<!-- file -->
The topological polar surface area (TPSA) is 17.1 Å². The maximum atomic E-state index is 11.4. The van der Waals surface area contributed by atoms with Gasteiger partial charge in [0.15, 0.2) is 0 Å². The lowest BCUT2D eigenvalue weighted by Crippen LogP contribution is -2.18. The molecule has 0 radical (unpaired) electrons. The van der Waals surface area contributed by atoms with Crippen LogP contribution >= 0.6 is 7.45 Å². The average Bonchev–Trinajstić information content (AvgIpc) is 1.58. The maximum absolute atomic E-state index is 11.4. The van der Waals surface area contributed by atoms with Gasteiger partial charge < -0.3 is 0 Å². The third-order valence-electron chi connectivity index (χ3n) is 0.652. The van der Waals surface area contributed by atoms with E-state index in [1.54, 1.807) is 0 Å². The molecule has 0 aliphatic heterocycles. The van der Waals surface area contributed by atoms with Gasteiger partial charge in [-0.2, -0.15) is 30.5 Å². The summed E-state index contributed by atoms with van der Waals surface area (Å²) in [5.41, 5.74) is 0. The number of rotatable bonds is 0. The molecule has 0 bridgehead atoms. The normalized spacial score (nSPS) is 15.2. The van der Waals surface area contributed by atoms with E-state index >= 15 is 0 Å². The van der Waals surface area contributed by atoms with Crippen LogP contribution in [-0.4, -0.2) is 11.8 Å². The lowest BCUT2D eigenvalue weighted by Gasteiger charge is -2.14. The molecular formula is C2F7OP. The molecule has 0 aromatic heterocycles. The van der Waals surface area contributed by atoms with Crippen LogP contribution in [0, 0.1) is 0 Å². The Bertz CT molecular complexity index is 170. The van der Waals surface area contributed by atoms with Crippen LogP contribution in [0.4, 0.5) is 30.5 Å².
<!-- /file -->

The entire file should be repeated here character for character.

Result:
The topological polar surface area (TPSA) is 17.1 Å². The maximum atomic E-state index is 11.4. The van der Waals surface area contributed by atoms with Gasteiger partial charge in [0.15, 0.2) is 0 Å². The lowest BCUT2D eigenvalue weighted by Crippen LogP contribution is -2.18. The molecule has 0 radical (unpaired) electrons. The van der Waals surface area contributed by atoms with Crippen LogP contribution >= 0.6 is 7.45 Å². The average Bonchev–Trinajstić information content (AvgIpc) is 1.58. The maximum absolute atomic E-state index is 11.4. The van der Waals surface area contributed by atoms with Gasteiger partial charge < -0.3 is 0 Å². The third-order valence-electron chi connectivity index (χ3n) is 0.652. The van der Waals surface area contributed by atoms with E-state index in [1.54, 1.807) is 0 Å². The molecule has 0 aliphatic heterocycles. The van der Waals surface area contributed by atoms with Gasteiger partial charge in [-0.2, -0.15) is 30.5 Å². The summed E-state index contributed by atoms with van der Waals surface area (Å²) in [5.41, 5.74) is 0. The number of rotatable bonds is 0. The molecule has 0 bridgehead atoms. The normalized spacial score (nSPS) is 15.2. The van der Waals surface area contributed by atoms with E-state index >= 15 is 0 Å². The van der Waals surface area contributed by atoms with Crippen LogP contribution in [-0.4, -0.2) is 11.8 Å². The lowest BCUT2D eigenvalue weighted by Gasteiger charge is -2.14. The molecular formula is C2F7OP. The molecule has 0 aromatic heterocycles. The van der Waals surface area contributed by atoms with Crippen LogP contribution in [0, 0.1) is 0 Å². The Bertz CT molecular complexity index is 170. The van der Waals surface area contributed by atoms with Crippen LogP contribution in [0.4, 0.5) is 30.5 Å².